What Happens if You Get Too Sick to Make Your Own Decisions?

Many people think ahead about the future of estate planning with concerns about what happens to their assets after they pass away. This is a core component that generates most conversations around estate plans, but according to the Centers for Disease Control and Prevention, approximately one in four people in the country live with a disability.

This means that you need to think carefully about the potential for a disability, and some of the other unique challenges facing many families dealing with these issues. For example, one recent Fidelity study identified that more than half of caregivers for those loved ones who had disabilities had no or little time to prepare for this before assuming that care.

If you developed a disability and were unable to care for yourself or speak up about your needs, do you have a plan for who would step into this role?

Setting up comprehensive savings plan, seeking out supportive communities, and learning for and applying for all available benefits are important. Your loved ones might not know where to turn to get this valuable information, and your lack of planning puts your family in a difficult situation trying to find it and apply for these benefits. The more organized you are, the better the chances of getting everything you’re entitled to.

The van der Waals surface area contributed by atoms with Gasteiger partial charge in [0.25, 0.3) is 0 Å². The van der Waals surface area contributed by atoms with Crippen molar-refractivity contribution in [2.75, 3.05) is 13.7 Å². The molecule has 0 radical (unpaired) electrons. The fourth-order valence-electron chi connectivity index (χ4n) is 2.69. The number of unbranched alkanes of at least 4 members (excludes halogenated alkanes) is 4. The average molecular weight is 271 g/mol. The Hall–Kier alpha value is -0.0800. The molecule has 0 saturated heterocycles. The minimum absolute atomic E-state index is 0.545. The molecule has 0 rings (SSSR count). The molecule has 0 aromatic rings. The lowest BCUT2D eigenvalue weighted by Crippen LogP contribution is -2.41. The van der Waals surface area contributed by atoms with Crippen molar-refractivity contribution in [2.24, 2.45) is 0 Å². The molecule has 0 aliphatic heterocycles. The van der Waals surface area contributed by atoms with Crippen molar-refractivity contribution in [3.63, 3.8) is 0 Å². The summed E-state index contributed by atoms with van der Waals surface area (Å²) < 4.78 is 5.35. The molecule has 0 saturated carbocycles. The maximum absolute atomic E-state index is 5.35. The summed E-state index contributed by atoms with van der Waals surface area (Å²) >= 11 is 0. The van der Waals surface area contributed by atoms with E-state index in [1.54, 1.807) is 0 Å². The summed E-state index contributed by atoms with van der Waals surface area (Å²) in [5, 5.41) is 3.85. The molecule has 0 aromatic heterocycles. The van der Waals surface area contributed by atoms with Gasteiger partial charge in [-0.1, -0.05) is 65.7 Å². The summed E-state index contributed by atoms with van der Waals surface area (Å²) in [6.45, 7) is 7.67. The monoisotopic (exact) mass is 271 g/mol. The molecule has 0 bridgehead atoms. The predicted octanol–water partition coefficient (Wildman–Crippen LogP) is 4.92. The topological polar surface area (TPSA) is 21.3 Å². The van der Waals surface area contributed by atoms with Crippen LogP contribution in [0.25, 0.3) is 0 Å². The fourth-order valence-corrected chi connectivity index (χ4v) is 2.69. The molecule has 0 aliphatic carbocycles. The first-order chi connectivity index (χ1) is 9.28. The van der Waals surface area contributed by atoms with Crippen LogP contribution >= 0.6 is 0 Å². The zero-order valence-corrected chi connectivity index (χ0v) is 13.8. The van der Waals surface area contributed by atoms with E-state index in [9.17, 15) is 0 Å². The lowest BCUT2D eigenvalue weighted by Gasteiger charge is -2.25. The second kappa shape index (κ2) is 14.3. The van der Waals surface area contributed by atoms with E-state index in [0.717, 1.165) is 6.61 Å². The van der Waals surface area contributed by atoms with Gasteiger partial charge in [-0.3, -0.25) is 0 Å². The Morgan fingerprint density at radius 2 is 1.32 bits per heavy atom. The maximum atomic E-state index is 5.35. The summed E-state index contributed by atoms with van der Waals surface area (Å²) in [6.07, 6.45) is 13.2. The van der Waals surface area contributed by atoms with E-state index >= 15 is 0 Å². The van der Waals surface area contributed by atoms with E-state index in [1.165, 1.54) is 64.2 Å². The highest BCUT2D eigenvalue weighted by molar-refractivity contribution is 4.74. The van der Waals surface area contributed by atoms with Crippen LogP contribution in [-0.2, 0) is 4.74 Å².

If you don’t yet have a possible disability plan, this can impact not only your estate planning, but your financial management through the appointment of a power of attorney, and even potential business interests.

For example, if you do not have a business succession plan, such as a buy-sell plan created, your sudden disappearance from the business due to disability related issues can generate problems for one of your biggest assets.

Scheduling a time to meet with an experienced and qualified estate planning attorney in Pasadena, CA is strongly recommended. Set up a time now to discuss these options with a lawyer to understand all of your rights.



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